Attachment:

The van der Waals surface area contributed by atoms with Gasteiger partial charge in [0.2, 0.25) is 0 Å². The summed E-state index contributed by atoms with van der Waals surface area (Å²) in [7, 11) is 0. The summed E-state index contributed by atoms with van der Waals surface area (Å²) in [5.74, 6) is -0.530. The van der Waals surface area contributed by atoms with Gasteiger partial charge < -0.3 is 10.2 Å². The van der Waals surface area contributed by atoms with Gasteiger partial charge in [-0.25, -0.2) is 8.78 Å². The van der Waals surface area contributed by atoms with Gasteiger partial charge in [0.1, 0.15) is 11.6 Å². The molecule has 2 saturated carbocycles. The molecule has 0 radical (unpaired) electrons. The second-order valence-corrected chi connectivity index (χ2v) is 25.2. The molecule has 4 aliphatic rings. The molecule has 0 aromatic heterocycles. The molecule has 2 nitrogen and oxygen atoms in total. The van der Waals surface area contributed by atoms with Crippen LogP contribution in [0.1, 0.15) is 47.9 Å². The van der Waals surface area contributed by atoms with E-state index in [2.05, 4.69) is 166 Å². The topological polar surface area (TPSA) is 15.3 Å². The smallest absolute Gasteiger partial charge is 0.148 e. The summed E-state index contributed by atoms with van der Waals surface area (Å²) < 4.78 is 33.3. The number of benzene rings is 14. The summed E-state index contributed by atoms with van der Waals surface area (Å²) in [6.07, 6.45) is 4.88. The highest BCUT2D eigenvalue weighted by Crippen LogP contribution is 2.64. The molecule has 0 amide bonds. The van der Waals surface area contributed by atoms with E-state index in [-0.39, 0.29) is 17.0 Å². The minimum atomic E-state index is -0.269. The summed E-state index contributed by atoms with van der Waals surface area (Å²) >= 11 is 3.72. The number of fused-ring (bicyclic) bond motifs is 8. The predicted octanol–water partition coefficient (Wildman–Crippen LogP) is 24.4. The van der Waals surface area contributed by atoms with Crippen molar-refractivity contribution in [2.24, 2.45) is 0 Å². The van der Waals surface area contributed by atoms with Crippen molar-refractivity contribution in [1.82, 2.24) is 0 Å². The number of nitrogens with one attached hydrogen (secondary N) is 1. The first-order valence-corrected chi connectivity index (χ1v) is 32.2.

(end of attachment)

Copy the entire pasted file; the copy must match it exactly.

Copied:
The van der Waals surface area contributed by atoms with Gasteiger partial charge in [0.2, 0.25) is 0 Å². The summed E-state index contributed by atoms with van der Waals surface area (Å²) in [7, 11) is 0. The summed E-state index contributed by atoms with van der Waals surface area (Å²) in [5.74, 6) is -0.530. The van der Waals surface area contributed by atoms with Gasteiger partial charge < -0.3 is 10.2 Å². The van der Waals surface area contributed by atoms with Gasteiger partial charge in [-0.25, -0.2) is 8.78 Å². The van der Waals surface area contributed by atoms with Gasteiger partial charge in [0.1, 0.15) is 11.6 Å². The molecule has 2 saturated carbocycles. The molecule has 0 radical (unpaired) electrons. The second-order valence-corrected chi connectivity index (χ2v) is 25.2. The molecule has 4 aliphatic rings. The molecule has 0 aromatic heterocycles. The molecule has 2 nitrogen and oxygen atoms in total. The van der Waals surface area contributed by atoms with Crippen LogP contribution in [0.1, 0.15) is 47.9 Å². The van der Waals surface area contributed by atoms with E-state index in [2.05, 4.69) is 166 Å². The topological polar surface area (TPSA) is 15.3 Å². The smallest absolute Gasteiger partial charge is 0.148 e. The summed E-state index contributed by atoms with van der Waals surface area (Å²) < 4.78 is 33.3. The number of benzene rings is 14. The summed E-state index contributed by atoms with van der Waals surface area (Å²) in [6.07, 6.45) is 4.88. The highest BCUT2D eigenvalue weighted by Crippen LogP contribution is 2.64. The molecule has 0 amide bonds. The van der Waals surface area contributed by atoms with E-state index in [-0.39, 0.29) is 17.0 Å². The minimum atomic E-state index is -0.269. The summed E-state index contributed by atoms with van der Waals surface area (Å²) >= 11 is 3.72. The number of fused-ring (bicyclic) bond motifs is 8. The predicted octanol–water partition coefficient (Wildman–Crippen LogP) is 24.4. The van der Waals surface area contributed by atoms with Crippen molar-refractivity contribution in [2.24, 2.45) is 0 Å². The van der Waals surface area contributed by atoms with Crippen molar-refractivity contribution in [1.82, 2.24) is 0 Å². The number of nitrogens with one attached hydrogen (secondary N) is 1. The first-order valence-corrected chi connectivity index (χ1v) is 32.2.